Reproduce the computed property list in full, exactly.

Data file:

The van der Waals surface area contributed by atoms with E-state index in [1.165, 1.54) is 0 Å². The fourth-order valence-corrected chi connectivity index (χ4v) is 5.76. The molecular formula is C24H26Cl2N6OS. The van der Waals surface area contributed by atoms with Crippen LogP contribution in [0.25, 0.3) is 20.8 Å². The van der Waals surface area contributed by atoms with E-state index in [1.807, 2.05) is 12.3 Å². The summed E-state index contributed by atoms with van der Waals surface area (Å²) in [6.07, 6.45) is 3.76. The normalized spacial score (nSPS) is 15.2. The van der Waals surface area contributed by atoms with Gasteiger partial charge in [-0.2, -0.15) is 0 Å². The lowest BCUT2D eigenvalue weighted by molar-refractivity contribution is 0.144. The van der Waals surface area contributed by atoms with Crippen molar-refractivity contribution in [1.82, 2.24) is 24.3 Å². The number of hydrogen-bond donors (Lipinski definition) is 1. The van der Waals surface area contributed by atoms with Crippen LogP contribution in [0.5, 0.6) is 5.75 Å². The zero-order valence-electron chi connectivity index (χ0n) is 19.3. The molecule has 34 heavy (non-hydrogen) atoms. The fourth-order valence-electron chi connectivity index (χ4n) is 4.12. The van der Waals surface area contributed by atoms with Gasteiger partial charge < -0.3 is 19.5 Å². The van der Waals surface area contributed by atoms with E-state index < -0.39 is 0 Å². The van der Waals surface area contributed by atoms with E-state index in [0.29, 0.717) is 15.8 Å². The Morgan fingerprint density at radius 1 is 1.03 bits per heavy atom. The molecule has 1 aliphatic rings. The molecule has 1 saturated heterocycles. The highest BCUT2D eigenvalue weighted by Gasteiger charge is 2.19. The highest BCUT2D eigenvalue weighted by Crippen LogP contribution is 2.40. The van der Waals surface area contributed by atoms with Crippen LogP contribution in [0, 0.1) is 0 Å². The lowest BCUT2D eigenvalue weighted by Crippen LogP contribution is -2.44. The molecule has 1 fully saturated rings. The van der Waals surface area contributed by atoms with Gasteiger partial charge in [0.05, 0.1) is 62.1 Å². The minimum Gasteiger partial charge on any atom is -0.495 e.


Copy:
The van der Waals surface area contributed by atoms with E-state index in [1.165, 1.54) is 0 Å². The fourth-order valence-corrected chi connectivity index (χ4v) is 5.76. The molecular formula is C24H26Cl2N6OS. The van der Waals surface area contributed by atoms with Crippen LogP contribution in [0.25, 0.3) is 20.8 Å². The van der Waals surface area contributed by atoms with E-state index in [1.807, 2.05) is 12.3 Å². The summed E-state index contributed by atoms with van der Waals surface area (Å²) in [6.07, 6.45) is 3.76. The normalized spacial score (nSPS) is 15.2. The van der Waals surface area contributed by atoms with Gasteiger partial charge in [-0.2, -0.15) is 0 Å². The lowest BCUT2D eigenvalue weighted by molar-refractivity contribution is 0.144. The van der Waals surface area contributed by atoms with Crippen molar-refractivity contribution in [1.82, 2.24) is 24.3 Å². The number of hydrogen-bond donors (Lipinski definition) is 1. The van der Waals surface area contributed by atoms with Crippen LogP contribution in [0.5, 0.6) is 5.75 Å². The zero-order valence-electron chi connectivity index (χ0n) is 19.3. The molecule has 34 heavy (non-hydrogen) atoms. The fourth-order valence-electron chi connectivity index (χ4n) is 4.12. The van der Waals surface area contributed by atoms with Gasteiger partial charge < -0.3 is 19.5 Å². The van der Waals surface area contributed by atoms with E-state index < -0.39 is 0 Å². The van der Waals surface area contributed by atoms with E-state index in [0.29, 0.717) is 15.8 Å². The Morgan fingerprint density at radius 1 is 1.03 bits per heavy atom. The molecule has 1 aliphatic rings. The molecule has 1 saturated heterocycles. The highest BCUT2D eigenvalue weighted by Gasteiger charge is 2.19. The highest BCUT2D eigenvalue weighted by Crippen LogP contribution is 2.40. The van der Waals surface area contributed by atoms with Crippen LogP contribution in [0, 0.1) is 0 Å². The lowest BCUT2D eigenvalue weighted by Crippen LogP contribution is -2.44. The molecule has 1 fully saturated rings. The van der Waals surface area contributed by atoms with Gasteiger partial charge in [0.05, 0.1) is 62.1 Å². The minimum Gasteiger partial charge on any atom is -0.495 e.